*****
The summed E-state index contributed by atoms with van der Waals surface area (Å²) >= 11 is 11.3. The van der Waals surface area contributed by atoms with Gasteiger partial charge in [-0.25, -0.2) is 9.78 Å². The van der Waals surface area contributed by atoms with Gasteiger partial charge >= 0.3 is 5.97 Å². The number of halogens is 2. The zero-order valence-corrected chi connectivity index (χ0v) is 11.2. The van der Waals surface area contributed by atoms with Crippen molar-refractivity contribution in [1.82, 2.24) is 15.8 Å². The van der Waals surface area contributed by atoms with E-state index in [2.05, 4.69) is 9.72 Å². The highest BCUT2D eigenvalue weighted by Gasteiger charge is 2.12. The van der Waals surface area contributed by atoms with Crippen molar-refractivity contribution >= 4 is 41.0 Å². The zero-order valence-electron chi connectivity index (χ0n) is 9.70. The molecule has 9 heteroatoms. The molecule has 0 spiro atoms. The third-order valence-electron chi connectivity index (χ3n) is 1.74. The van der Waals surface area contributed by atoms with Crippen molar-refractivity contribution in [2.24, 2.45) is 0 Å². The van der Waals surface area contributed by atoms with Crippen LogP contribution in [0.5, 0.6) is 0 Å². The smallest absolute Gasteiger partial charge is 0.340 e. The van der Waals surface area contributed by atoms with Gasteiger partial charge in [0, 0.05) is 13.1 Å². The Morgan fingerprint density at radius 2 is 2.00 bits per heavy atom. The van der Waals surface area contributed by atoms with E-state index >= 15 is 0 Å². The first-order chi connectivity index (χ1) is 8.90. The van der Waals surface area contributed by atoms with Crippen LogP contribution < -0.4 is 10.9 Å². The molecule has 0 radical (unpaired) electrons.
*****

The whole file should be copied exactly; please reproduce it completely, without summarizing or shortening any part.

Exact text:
The summed E-state index contributed by atoms with van der Waals surface area (Å²) >= 11 is 11.3. The van der Waals surface area contributed by atoms with Gasteiger partial charge in [-0.25, -0.2) is 9.78 Å². The van der Waals surface area contributed by atoms with Gasteiger partial charge >= 0.3 is 5.97 Å². The number of halogens is 2. The zero-order valence-corrected chi connectivity index (χ0v) is 11.2. The van der Waals surface area contributed by atoms with Crippen molar-refractivity contribution in [1.82, 2.24) is 15.8 Å². The van der Waals surface area contributed by atoms with E-state index in [2.05, 4.69) is 9.72 Å². The highest BCUT2D eigenvalue weighted by Gasteiger charge is 2.12. The van der Waals surface area contributed by atoms with Crippen molar-refractivity contribution >= 4 is 41.0 Å². The zero-order valence-electron chi connectivity index (χ0n) is 9.70. The molecule has 9 heteroatoms. The molecule has 0 spiro atoms. The third-order valence-electron chi connectivity index (χ3n) is 1.74. The van der Waals surface area contributed by atoms with Crippen molar-refractivity contribution in [2.24, 2.45) is 0 Å². The van der Waals surface area contributed by atoms with Crippen LogP contribution in [0.5, 0.6) is 0 Å². The smallest absolute Gasteiger partial charge is 0.340 e. The van der Waals surface area contributed by atoms with Gasteiger partial charge in [0, 0.05) is 13.1 Å². The Morgan fingerprint density at radius 2 is 2.00 bits per heavy atom. The van der Waals surface area contributed by atoms with E-state index >= 15 is 0 Å². The first-order chi connectivity index (χ1) is 8.90. The van der Waals surface area contributed by atoms with Crippen LogP contribution < -0.4 is 10.9 Å². The molecule has 0 radical (unpaired) electrons.